Flash roof edges with a shingle starter strip (with tabs cut off or special adhesive starter strips) or a self-adhering ice and water barrier membrane. Do not use an upside down shingle as the starter strip. Apply a drip edge to all roof edges (including rake). Insure that asphalt and fiberglass shingles overlap the drip edge strip by at least ½-inch to ¾-inch. Meticulously follow building code and roof cladding manufacturers instructions.

  10. Install a light-colored wind- and impact-resistant roof covering

    In warm climates, consider the solar reflectance of the roof cladding and select light colors. The higher the reflectance factor, the less heat absorbed by the roof from the sun. Refer to the ENERGY STAR® website for the reflectance rating of roof products. Cladding products that carry reflectance ratings can be researched at the website for reflective roof products.

    Rated wind- and impact-resistant asphalt shingles, and standing-seam metal roofs are good choices for storm resistance. Make sure that they meet the standards for wind resistance (ASTM D 3161 enhanced or UL 2390) and impact resistance (UL 2218).

  11. Use proper fastener/nailing schedules

    Fastener/nailing schedules tend to change with the product and wind zone, so pay specific attention to these details. Consult the manufacturer's specifications so that fasteners are installed to the proper embedment depth into framing members or sheathing. Be aware of the depth that you set your automatic tools. In high-wind zones, increasing the frequency of fasteners from four to six per shingle will also increase the wind-resistance rating.

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Code Considerations

Prescriptive specifications for structural member connections based on regionalized wind speeds are contained in the IRC. Both the IRC and roofing product manufacturers prescribe minimum fastener specifications.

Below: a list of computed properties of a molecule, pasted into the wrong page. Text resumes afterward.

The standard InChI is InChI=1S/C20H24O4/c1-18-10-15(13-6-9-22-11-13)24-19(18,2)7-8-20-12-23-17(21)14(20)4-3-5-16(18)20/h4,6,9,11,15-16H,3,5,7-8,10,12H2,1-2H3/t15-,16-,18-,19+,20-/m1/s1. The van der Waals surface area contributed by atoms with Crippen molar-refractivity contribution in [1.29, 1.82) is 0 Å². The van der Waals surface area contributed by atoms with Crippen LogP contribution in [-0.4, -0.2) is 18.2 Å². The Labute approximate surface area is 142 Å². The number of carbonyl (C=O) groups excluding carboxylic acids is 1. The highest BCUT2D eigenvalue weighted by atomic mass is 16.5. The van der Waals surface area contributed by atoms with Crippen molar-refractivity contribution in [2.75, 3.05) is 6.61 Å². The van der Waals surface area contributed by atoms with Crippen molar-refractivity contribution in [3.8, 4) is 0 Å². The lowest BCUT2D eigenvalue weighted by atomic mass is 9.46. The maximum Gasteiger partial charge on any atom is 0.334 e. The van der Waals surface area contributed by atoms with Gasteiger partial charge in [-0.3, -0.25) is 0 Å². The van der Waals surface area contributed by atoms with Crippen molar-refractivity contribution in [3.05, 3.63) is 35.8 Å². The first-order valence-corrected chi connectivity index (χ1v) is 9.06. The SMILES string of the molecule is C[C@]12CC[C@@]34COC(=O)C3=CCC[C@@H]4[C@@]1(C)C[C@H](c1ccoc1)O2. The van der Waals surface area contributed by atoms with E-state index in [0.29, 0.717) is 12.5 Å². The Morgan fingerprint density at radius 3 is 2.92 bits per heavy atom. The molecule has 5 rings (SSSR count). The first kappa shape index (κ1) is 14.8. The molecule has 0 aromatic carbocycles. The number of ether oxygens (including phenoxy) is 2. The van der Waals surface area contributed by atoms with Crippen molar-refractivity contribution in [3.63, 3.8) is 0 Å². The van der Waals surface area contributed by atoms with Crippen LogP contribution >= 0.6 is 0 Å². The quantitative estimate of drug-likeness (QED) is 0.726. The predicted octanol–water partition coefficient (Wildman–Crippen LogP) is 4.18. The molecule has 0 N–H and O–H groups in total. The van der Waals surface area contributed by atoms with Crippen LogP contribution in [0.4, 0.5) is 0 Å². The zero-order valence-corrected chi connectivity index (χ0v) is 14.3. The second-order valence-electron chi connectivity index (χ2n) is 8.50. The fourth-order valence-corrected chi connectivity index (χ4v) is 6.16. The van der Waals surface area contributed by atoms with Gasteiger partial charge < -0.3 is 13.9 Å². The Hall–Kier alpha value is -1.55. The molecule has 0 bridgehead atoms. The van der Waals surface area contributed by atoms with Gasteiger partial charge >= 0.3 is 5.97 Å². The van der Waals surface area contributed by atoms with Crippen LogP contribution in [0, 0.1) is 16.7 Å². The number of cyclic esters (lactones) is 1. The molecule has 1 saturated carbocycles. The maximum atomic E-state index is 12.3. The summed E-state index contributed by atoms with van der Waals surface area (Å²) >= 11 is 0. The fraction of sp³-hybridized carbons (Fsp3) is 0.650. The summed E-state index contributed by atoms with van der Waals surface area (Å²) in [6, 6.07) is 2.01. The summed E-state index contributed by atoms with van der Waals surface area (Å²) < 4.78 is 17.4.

Underlayment should be tested to ASTM D-226, D-2626, D-4869, or D-1970 and installed per manufacturer's specifications. In climates where the average daily temperature is 25°F or less in January, a 24-inch modified bitumen sheet (self-adhering ice and water barrier) is required around the roof perimeter to preclude water infiltration from melting ice dams.

The IRC is very specific about flashing size, material, and location.

The IRC prescribes tests that asphalt, tile (clay and concrete), wood, and metal shingles, and mineral-surface rolled roofing should conform to assure weatherization durability, as well as appropriate roof pitches for the product types.

Certain coastal tiers of Texas and Florida have specific, prescriptive codes covering products and installation in high wind areas. In Texas, asphalt shingles must conform to ASTM D-3161 testing. Florida maintains lists of approved roofing materials.

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Resources

American Society for Testing and Materials (ASTM)

Asphalt Roofing Manufacturers Association (ARMA)

Federal Alliance for Safe Homes (FLASH)

Federal Emergency Management Association's Roof Underlayment for Asphalt Shingle RoofsPDF file

Florida Building Code

Florida Roofing, Sheet Metal and Air Conditioning Association's Concrete and Clay Tile Installation Manual

International Residential Code, IRC 2003

Lowes' Flashing For a New Roof

National Roofing Contractor's Association (NRCA)

Texas Department of Insurance's Windstorm Inspections Program

Tile Roofing Institute

Underwriter’s Laboratory (UL)

The Institute of Business and Home Safety's UL Approved Class 4 Asphalt ShinglesPDF file

Wood Truss Council's Web Member Permanent Bracing/Web ReinforcementPDF file

Building Component Safety Information from the Wood Truss Council